Preheat your broiler to high and place your broiling pan about 5-6 inches from the flame. Feel the steaks for bones and remove them. You can use a pair of tweezers to help remove bones. Use a sharp knife or a pair of kitchen shears to remove the bones from the cavity side of the steak. Use your pairing knife to cut away about 2 inches of skin from one of the flaps. Roll this flap in toward the center of the fish, then take the other flap and wrap it around the outside of the fish. Tie snugly with kitchen twine, but not too tightly or the fish will pop out of its bodice. Trim extra twine from the knot to prevent it from burning under the broiler.

In a dry skillet over medium heat, add the cumin, coriander and peppercorn seeds. Let them cook for 5-7 minutes or until you can smell the seeds and they seem mildly toasted. If the skillet starts to smoke, turn down the heat. Pour these into either a mortar and pestle or an extra pepper mill and grind. Season the steaks lightly with oil and sprinkle some salt on the steaks. Sprinkle or grind the seasoning mix over both sides of the steaks. (Leftover spices can be stored in an air-tight container as long as they haven't come in contact with the fish.)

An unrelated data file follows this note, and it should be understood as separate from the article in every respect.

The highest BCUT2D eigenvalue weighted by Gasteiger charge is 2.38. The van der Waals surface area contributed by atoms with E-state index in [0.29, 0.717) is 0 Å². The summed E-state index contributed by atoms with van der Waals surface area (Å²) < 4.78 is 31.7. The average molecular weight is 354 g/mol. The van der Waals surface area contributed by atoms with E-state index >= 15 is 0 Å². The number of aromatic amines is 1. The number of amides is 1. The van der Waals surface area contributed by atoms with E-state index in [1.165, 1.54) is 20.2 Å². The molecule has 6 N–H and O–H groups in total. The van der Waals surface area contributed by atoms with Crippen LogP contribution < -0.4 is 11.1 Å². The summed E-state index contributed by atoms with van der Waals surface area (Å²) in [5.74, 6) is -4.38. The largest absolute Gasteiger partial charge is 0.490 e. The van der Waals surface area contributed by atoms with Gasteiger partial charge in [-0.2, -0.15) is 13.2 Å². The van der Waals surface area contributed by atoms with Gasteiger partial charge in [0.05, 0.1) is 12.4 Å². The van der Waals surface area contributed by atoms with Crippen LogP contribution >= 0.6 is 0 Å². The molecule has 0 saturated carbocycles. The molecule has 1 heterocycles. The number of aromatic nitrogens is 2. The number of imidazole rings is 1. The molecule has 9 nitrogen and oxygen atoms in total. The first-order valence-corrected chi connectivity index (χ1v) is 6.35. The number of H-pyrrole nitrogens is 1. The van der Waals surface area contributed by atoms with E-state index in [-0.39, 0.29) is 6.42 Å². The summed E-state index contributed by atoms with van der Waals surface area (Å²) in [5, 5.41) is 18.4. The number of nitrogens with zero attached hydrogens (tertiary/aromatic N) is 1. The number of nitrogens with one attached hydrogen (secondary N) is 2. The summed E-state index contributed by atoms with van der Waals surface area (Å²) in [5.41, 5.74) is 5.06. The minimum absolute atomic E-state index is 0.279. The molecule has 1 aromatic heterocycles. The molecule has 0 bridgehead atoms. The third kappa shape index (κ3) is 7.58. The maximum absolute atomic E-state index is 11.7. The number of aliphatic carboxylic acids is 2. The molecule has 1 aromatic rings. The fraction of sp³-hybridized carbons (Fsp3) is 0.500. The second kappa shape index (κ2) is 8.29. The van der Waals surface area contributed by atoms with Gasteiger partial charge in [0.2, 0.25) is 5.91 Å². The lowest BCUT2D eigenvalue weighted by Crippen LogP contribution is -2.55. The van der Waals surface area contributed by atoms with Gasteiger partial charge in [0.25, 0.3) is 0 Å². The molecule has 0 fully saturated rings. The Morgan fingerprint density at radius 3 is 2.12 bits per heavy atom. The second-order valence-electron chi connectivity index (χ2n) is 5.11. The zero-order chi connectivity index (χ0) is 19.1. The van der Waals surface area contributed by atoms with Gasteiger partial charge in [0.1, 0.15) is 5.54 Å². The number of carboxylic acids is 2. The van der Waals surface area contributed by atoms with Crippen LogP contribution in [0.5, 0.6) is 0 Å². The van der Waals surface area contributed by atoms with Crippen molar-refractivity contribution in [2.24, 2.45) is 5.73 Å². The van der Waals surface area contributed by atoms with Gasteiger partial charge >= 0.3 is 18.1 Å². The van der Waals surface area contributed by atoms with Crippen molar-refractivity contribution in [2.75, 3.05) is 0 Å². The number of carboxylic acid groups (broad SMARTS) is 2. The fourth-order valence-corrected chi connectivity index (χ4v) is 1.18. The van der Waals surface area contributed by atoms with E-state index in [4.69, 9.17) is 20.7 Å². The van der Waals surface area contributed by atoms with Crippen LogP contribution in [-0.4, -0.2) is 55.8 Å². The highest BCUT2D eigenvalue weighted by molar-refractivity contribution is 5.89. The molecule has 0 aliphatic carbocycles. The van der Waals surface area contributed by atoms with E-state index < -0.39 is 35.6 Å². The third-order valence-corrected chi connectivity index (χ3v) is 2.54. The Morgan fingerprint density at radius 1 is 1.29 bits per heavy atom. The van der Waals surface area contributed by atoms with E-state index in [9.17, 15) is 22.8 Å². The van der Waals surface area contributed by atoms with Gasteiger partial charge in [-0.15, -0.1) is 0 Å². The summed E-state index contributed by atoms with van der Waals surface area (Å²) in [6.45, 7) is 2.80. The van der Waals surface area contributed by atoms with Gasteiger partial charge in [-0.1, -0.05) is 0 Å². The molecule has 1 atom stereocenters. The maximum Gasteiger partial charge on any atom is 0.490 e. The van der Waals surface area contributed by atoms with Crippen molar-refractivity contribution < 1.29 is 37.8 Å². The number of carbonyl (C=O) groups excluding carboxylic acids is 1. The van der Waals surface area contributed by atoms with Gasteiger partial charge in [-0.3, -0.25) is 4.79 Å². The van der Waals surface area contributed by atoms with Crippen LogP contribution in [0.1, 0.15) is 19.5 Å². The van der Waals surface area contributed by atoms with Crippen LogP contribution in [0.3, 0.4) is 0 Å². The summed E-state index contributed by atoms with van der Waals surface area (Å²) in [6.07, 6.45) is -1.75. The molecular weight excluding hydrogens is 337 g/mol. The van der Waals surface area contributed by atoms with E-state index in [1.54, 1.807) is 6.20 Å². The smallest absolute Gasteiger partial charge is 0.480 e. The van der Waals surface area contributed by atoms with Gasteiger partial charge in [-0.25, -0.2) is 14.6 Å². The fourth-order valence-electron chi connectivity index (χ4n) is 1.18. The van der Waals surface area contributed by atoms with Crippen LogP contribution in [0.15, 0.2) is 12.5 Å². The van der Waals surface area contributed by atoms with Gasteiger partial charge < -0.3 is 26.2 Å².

Arrange the steaks on the broiling pan so there is about an inch of space between them, but keep them toward the center of the rack so they'll be close to the flame. Carefully slide the pan under the broiler. Keep your oven door propped open for airflow and let the steaks cook for about three minutes. Pull the tray out and use tongs to flip the steaks to the other side. Return to the flame and cook for an additional three minutes. Watch them closely and lower them if they start to burn. They should be well-colored on the outside and barely translucent on the center. Use scissors or a knife to cut off the twine, remove the skin and serve.
Serves four.

Tropical Glazed Salmon
For glaze
1/2 cup of honey (or maple syrup)
3/4 cup of pineapple juice
1 1/2 tablespoons of grated fresh ginger
4 cloves of minced garlic
2 teaspoons of horseradish
1/2 teaspoon of salt

Combine all ingredients into a small saucepan over medium-high heat. Once it begins to boil reduce to low and let it simmer until it is reduced by half. Stir occasionally for about 15 minutes. This glaze can be refrigerated for up to a week as long as it doesn't come in contact with any meat juices. It is also good on chicken or pork.

For salmon
4 salmon fillets that weigh about 1/3 pound (steaks will also work, but prepare with twine as in above recipe)
2 cloves of garlic
2 sprigs of fresh dill
1/4 teaspoon of salt